Raising the Bar in Offshore Medicine

Two traumatic amputations, two crush injuries, and one Medic — three lives saved.

Emily Mann, an EMT with us here at Front Line EMS, was on assignment as a lone medical provider in rural Texas. She was responsible for the medical care for the crew of a large energy company in the state. Medics like Emily can work months without ever receiving a call or even putting on a band-aid. The work can oftentimes be dull and boring until the moment disaster strikes.


Emily was responsible for the emergency medical care of 600 plus energy workers. The day started like any other, business (or the lack thereof) as usual, until 11 am when Emily received a “Mayday” over the radio. On a site 3 miles away, while hoisting a heavy load, a high-tension cable snapped sending the equipment hurtling down onto four energy workers below.

Emily responded to two traumatic amputations and two crush injuries. She quickly accessed the incident and delegated duties to the other workers on site. Thanks to her heroics, she was able to secure three medevac flights to nearby hospitals. The three workers survived because of Emily’s knowledge and training, resourcefulness, and quick decision-making.

It is situations like these that helped us recognize the need for more specialized medics in remote environments, areas where clinical medics and neighborhood ambulance workers, regardless of their years of experience, just cannot cut it. We identified that these remote environments could benefit from the following: austere expertise, military backgrounds, battle-tested, well-practiced providers, and a rapid deployment-ready medical team. Solving these needs, and building the solutions deep into our company’s core values is why we are now excelling in the remote medical industry. 


Having providers that are highly specialized in remote and extreme environments allows for medics to respond under higher-pressure situations where resources, time, and manpower may be limited. When the pressure is on, they are incredibly capable at utilizing the little they have and can accomplish more than typical medics who are accustomed to working while being more heavily resourced.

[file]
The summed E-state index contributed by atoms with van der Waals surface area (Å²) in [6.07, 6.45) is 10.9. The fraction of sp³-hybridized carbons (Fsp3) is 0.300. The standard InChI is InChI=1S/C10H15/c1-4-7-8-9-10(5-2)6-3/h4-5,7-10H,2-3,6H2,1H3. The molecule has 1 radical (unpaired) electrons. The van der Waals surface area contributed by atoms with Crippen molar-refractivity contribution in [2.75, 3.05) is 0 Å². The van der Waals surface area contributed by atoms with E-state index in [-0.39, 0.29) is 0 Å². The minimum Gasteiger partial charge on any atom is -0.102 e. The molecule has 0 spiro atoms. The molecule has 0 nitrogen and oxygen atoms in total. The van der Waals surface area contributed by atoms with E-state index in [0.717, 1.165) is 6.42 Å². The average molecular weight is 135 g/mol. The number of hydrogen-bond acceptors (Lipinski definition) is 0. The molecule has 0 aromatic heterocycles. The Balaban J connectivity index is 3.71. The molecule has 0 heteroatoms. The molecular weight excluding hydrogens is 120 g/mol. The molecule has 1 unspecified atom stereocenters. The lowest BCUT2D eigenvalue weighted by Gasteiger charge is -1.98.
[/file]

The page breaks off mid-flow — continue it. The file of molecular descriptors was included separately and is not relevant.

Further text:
Additionally, we’ve found that medics with a military background bring the ruggedness and resourcefulness to address the most severe situations in emergency medicine. Along with the added benefits of respecting the chain of command, and doing well without creature comforts, these medics have already proven themselves as unusually strong assets in the wilderness, where we have raised the bar in extremely remote wildland fire medicine. A crew cabin on an oil rig is luxury compared to the months these providers have spent roughing it in the wild, sleeping in a tent and working out of a single medical pack. 

We have also found that medics assigned to remote environments, especially in a crisis mitigation role, tend to become stagnant and unpracticed. Front Line EMS has built a medical corps that is in use in many different remote environments: some in slower standby roles, and some in high-action, intense roles. For example, we contract with the federal government to place medics in some of the most dangerous and busiest remote environments that EMS can operate. Cycling all our medics through these busy remote locations where medical skills are regularly practiced and developed is a crucial part of bringing the best to our slower contracts, as opposed to the approach taken by most off-shore medical service companies: cycling the same unpracticed medics through the same sites where real, regular practice just doesn’t regularly occur. Taking our approach of guaranteed action and practice for our providers when they’re not at a slow site means Front Line’s medics handle the day-to-day clinic work better than most and the rare catastrophes better than any.


Front Line EMS is here to care for and save remote and offshore workers when disaster strikes, developed as a company to bring the very best into this space Seconds can be the difference between life and death, and Front Line EMS providers like Emily provide effective life-saving, decisive action at any time. The need for bringing the very best is why Front Line vets, interviews, and hires only the top emergency medical workers from around the world. Our providers, wherever they are located, are willing and ready to rapidly deploy faster than has ever been done before. Our entire team stands ready to deploy to any assignment rapidly. How rapidly? We have always been mission-ready nationwide in a matter of hours. Why does this matter? Let’s face it. From experience, we can tell you that most calls for medical services come as a last-minute, urgent request, and when a services company fills an urgent request, you’re usually not getting their best, you’re getting the first thing they can send you, generally not the best. Since the Front Line EMS team is so elite and rapid deployment is something our entire workforce is ready for at any time, our clients never have to settle, no matter how quickly they need resources.

Offshore disasters happen more than anyone would like, but with the bar now raised for remote medical care standards, the industry is better off, as we here at Front Line help ensure offshore disasters don’t become offshore tragedies, doing what we do best: daring to care, no matter where